It's true that officialdom and teachers have fed us the William of Stratford myth. But the appeal to authority or tradition means nothing to me. I just believe in one fewer writer of Shakespeare than the rest of you.

The Deuce said...

All you creationists seriously freak me out. It's as if you all are incapable of realizing this one simple point: that we are ALL atheists with respect to the mythic narratives we don't believe in. Wotan. Zeus. Thor. Poseidon. Apollo.

Actually, I'm a Christian with respect to all those guys.

Bobcat said...

Hi Anonymous (the sensible one),

A couple of things:

(1) What you're bringing up is the problem of natural evil; one can take a metaphorical view of the Fall while still worrying about natural evil. So, it's not the Fall that has to be given up, it's natural evil that has to be responded to.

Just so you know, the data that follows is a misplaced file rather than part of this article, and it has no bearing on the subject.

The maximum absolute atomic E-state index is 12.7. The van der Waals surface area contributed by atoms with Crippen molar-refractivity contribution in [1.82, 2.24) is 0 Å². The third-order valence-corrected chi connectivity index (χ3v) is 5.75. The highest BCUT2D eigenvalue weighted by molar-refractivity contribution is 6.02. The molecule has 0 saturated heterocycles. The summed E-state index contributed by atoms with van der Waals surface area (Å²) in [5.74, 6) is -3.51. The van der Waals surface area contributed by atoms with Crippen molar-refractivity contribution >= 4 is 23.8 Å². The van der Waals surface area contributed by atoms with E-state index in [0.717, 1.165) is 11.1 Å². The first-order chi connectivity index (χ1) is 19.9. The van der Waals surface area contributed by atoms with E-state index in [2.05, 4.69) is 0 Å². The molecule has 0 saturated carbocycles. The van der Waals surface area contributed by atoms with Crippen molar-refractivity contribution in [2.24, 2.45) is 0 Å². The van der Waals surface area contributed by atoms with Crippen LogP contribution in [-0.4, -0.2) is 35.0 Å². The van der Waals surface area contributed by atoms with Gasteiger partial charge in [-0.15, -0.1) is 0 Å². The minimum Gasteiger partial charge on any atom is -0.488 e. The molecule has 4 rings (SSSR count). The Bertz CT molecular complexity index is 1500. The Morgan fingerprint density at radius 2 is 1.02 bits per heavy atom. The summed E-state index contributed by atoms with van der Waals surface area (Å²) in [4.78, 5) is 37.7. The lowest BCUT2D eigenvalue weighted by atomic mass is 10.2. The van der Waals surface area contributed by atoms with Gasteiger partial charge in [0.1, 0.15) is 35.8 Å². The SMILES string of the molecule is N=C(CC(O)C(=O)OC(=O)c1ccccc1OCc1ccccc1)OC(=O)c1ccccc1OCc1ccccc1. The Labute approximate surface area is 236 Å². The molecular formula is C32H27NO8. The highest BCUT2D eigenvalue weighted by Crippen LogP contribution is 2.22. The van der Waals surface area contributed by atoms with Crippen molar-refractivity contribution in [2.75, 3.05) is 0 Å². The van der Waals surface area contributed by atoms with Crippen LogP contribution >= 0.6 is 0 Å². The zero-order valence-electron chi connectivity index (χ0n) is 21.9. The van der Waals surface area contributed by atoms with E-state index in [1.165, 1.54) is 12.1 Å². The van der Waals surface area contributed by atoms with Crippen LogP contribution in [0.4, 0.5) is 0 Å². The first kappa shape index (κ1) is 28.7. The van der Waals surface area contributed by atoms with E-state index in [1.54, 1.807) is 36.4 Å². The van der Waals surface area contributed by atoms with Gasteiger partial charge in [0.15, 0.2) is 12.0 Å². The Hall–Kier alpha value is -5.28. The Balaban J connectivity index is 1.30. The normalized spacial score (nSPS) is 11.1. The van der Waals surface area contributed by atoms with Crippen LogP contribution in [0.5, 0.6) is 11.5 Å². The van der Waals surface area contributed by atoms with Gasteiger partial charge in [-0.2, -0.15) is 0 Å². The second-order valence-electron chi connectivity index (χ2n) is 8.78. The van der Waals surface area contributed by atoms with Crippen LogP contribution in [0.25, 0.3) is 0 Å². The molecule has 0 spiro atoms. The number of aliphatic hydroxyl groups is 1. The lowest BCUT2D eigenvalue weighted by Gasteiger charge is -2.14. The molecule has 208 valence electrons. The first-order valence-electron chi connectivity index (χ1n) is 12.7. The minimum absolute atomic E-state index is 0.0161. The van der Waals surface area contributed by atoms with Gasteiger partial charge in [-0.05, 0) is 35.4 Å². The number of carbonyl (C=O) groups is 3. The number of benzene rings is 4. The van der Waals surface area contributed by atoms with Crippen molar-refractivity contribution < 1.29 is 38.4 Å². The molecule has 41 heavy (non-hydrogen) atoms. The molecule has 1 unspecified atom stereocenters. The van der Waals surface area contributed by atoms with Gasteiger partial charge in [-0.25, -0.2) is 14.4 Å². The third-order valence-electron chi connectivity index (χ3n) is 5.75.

(2) As for animal suffering, theists have started to really work on this. I'm thinking in particular of Michael Murray's Nature Red in Tooth and Claw, a book-length treatment of the problem, and Peter van Inwagen's chapter, "The Suffering of Beasts" in his The Problem of Evil. I can't say much about Murray's approach, though I can recommend to you this review of his work:
http://ndpr.nd.edu/review.cfm?id=15425
That said, I know PvI's view a bit, and can say that it's not the instrumentalist view; it's the view that there is a necessary trade-off between having an orderly world with animal suffering or having a massively disorderly world without it. In his view, it's not obvious that an all-loving God would have to pick the massively disorderly world over the orderly world. (As for the view that God could create an orderly world without animal suffering, PvI will here invoke his modal skepticism and say that we have no reason to believe that even God could bring about such a world.)